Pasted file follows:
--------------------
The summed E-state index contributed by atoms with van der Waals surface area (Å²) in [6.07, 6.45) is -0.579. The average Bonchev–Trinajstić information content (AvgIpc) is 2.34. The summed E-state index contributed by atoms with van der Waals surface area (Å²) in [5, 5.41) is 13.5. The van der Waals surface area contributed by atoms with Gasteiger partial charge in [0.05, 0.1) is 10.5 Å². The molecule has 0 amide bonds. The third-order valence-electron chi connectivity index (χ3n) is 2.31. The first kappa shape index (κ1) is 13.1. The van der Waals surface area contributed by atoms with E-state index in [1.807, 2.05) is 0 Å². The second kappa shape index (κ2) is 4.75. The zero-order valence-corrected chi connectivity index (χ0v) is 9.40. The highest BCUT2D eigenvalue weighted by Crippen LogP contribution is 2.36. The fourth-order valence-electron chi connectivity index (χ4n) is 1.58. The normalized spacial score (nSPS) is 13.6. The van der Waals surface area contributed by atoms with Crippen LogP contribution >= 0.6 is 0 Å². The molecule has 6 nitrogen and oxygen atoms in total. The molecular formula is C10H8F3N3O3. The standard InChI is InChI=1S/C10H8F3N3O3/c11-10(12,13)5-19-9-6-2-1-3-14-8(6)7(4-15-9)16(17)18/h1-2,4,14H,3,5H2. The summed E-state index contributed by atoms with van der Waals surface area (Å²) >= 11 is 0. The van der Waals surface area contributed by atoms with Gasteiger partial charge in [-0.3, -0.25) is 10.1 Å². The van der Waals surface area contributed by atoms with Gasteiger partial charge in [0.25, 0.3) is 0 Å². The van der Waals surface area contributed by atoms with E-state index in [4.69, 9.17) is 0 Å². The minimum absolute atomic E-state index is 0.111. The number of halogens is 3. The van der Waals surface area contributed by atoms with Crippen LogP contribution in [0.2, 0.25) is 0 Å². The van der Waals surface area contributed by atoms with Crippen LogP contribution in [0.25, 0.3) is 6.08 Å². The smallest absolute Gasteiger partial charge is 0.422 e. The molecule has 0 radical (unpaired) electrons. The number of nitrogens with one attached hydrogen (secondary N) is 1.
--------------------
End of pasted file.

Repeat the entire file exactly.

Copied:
The summed E-state index contributed by atoms with van der Waals surface area (Å²) in [6.07, 6.45) is -0.579. The average Bonchev–Trinajstić information content (AvgIpc) is 2.34. The summed E-state index contributed by atoms with van der Waals surface area (Å²) in [5, 5.41) is 13.5. The van der Waals surface area contributed by atoms with Gasteiger partial charge in [0.05, 0.1) is 10.5 Å². The molecule has 0 amide bonds. The third-order valence-electron chi connectivity index (χ3n) is 2.31. The first kappa shape index (κ1) is 13.1. The van der Waals surface area contributed by atoms with E-state index in [1.807, 2.05) is 0 Å². The second kappa shape index (κ2) is 4.75. The zero-order valence-corrected chi connectivity index (χ0v) is 9.40. The highest BCUT2D eigenvalue weighted by Crippen LogP contribution is 2.36. The fourth-order valence-electron chi connectivity index (χ4n) is 1.58. The normalized spacial score (nSPS) is 13.6. The van der Waals surface area contributed by atoms with Crippen LogP contribution >= 0.6 is 0 Å². The molecule has 6 nitrogen and oxygen atoms in total. The molecular formula is C10H8F3N3O3. The standard InChI is InChI=1S/C10H8F3N3O3/c11-10(12,13)5-19-9-6-2-1-3-14-8(6)7(4-15-9)16(17)18/h1-2,4,14H,3,5H2. The summed E-state index contributed by atoms with van der Waals surface area (Å²) >= 11 is 0. The van der Waals surface area contributed by atoms with Gasteiger partial charge in [-0.3, -0.25) is 10.1 Å². The van der Waals surface area contributed by atoms with Gasteiger partial charge in [0.25, 0.3) is 0 Å². The van der Waals surface area contributed by atoms with E-state index in [4.69, 9.17) is 0 Å². The minimum absolute atomic E-state index is 0.111. The number of halogens is 3. The van der Waals surface area contributed by atoms with Crippen LogP contribution in [0.2, 0.25) is 0 Å². The van der Waals surface area contributed by atoms with Crippen LogP contribution in [0.25, 0.3) is 6.08 Å². The smallest absolute Gasteiger partial charge is 0.422 e. The molecule has 0 radical (unpaired) electrons. The number of nitrogens with one attached hydrogen (secondary N) is 1.